Will be interesting to watch how SBC/ATT and Intel handle their new brand efforts and what, if any, role Participatory Communications will play in that. The WSJ covers how Intel is about to embark on a major transition:
The changes include a new version of the company's blue logo -- without the dropped "e" that has long been a part of Intel's branding -- along with a new tagline "Leap ahead," which emulates such campaigns as "Think different" from Apple Computer Inc. or "Just do it" from Nike Inc.
Intel will no longer use the well-known "Intel Inside" logo but is keeping the related marketing program that provides incentives to companies for using its products. - WSJ
I Hope Jeremy has big bandwidth and a big server because his account of the Alaska incident is scarry - and it's going to attract zillions of eyeballs. Via Jeff Jarvis. Compare his account with news reports- some of which are featuring Jeff's photos.
"Citizen Journalism" in action. Jeremy P makes a really interesting point that one lesson for any PR practioner facing a crisis is that you are going to need to manage transparency. It seems that Alaska employees are going nasty-comment-happy on Jeremy's (the Jeremy on the plane) blog. Assuming he would never know I guess, they commented away. Jeremy simply looked at the originating IP addresses, which were from Alaska. And he was gracious enough to suggest that they might have been hackers using Alaska's IP addresses. Not likely mate!
So, if your communications policy doesn't cover commenting on blogs as an employee - then you might want to make sure it does.. and then make sure employees know it. And, if your crisis communications plan doesn't feature monitoring of and communications with the blogosphere - better get on that as well.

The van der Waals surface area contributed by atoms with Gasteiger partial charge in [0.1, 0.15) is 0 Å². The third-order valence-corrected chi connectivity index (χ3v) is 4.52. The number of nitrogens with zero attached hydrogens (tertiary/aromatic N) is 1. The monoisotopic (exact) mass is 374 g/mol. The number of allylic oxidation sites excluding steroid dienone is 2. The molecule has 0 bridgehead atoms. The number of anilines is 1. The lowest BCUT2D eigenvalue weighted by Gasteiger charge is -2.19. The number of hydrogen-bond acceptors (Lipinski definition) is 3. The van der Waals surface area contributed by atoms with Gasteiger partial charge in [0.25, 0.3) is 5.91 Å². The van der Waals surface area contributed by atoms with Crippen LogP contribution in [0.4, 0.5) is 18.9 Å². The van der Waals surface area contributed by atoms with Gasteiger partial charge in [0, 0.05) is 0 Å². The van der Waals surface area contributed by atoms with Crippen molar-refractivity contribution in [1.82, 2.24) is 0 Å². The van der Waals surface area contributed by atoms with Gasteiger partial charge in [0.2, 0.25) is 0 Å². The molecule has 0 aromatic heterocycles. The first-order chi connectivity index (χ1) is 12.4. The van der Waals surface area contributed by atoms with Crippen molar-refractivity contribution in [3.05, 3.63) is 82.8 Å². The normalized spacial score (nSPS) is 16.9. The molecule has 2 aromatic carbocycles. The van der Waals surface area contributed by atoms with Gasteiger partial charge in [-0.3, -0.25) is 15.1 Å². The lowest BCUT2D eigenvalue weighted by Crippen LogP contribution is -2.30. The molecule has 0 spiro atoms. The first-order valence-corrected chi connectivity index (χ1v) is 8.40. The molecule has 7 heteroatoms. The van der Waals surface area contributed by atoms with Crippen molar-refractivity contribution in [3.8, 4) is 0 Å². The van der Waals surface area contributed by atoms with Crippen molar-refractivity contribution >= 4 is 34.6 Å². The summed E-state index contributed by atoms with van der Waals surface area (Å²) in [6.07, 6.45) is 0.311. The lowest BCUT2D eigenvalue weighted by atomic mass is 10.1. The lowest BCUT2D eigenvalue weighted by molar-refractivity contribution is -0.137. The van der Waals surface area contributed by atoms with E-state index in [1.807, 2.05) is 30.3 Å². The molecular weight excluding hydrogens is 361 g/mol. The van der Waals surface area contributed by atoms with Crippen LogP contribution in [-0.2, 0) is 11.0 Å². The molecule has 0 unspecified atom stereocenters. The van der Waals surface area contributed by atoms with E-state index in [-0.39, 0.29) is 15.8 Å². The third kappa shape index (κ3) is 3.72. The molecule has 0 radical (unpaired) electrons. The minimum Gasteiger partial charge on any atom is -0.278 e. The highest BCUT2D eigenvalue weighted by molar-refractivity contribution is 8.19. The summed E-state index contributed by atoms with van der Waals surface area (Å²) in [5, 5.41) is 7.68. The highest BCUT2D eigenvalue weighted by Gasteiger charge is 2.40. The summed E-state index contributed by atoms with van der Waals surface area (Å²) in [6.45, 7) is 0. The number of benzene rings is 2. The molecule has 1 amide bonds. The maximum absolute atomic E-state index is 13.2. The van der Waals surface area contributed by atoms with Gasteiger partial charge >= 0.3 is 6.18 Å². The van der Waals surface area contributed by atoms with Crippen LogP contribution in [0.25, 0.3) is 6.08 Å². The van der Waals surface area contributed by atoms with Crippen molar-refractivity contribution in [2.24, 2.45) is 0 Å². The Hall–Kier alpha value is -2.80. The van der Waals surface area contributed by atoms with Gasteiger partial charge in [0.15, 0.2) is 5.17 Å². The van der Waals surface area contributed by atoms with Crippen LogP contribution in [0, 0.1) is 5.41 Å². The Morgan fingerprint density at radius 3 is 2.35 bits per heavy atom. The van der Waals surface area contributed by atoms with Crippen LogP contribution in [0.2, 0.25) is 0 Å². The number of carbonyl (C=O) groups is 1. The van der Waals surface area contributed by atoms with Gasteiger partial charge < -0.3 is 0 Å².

Awhile ago I wrote about how one of the key tenets of the Participatory Age is "triangulation". Using Google or Yahoo, you can pretty much triangulate any content on the web, skirting around the charging (business) models and formats in which the orignial content resided. Content gets repackaged and "place shifted" (taken from one format, say, a chapter of a book - and represented, say, in an online guide).
Steve has a great example of this in his post on O'Reilly'sHacks Books. I'll leave it to you to read - you'll get the idea pretty quick. The other value of triangulation is the other content that gets connected to what you were orignially looking for.
David was glad to see Dave Winer say that, in his opinion, the problems people were having with their iPods and iTunes are DRM-related. I was glad to see David get into the issue of what the "R" in DRM really means. It means restrictions.
Until CDs vanish, I continue to buy my albumns via amazon or BN. If I ever want a single track, I'll maybe use iTunes. The reason is simple - I want to own the music. Really own the music. David raises some fair questions related to this:
Buy someone a specific song through an online music store the way you might buy someone a CD? You can't and pretty soon, once CDs are gone (and they will be), we won't be able to buy each other music (you can and will be able to buy gift certificates to online music stores…. but how impersonal is that?)
Down the road, when there are no more CDs and all music is bought online, pass your life's music collection onto someone else when you die (the way you can LPs and CDs today)? You can't.
Something to think about as you drool all over that iPod Nano.
... and you are wondering how it all works. Especially how can I tell if all the stuff on my PC is on my iPod... Well, Dave Winer takes the iPod to task. It's for the most part pretty fair from a user perspective.
When is something on the iPod? How many copies of the music do I have?
Where the fcuk are they? How do you delete something? Is it really
gone? Why does it wipe out the contents of the iPod when I don't say
it's okay to?
Although I quite like the interface I did run into most of these scenarios trying to get my Aunt's iPod up and running on her PC yesterday. Paul flags one of the more friendly responses, which is pretty useful in answering these questions.
Thursday's edition of the FT had some telling quotes from P&G Chief, Lafley: <blockquote>"Just as I believe the consumer has power in the purchase chain, I think the consumer has the power in the consumption and media and message chain. So she's the boss - or he's the boss. And so the world is shifting from a 'push' to a 'pull'. She and he have a lot more choices."</blockquote>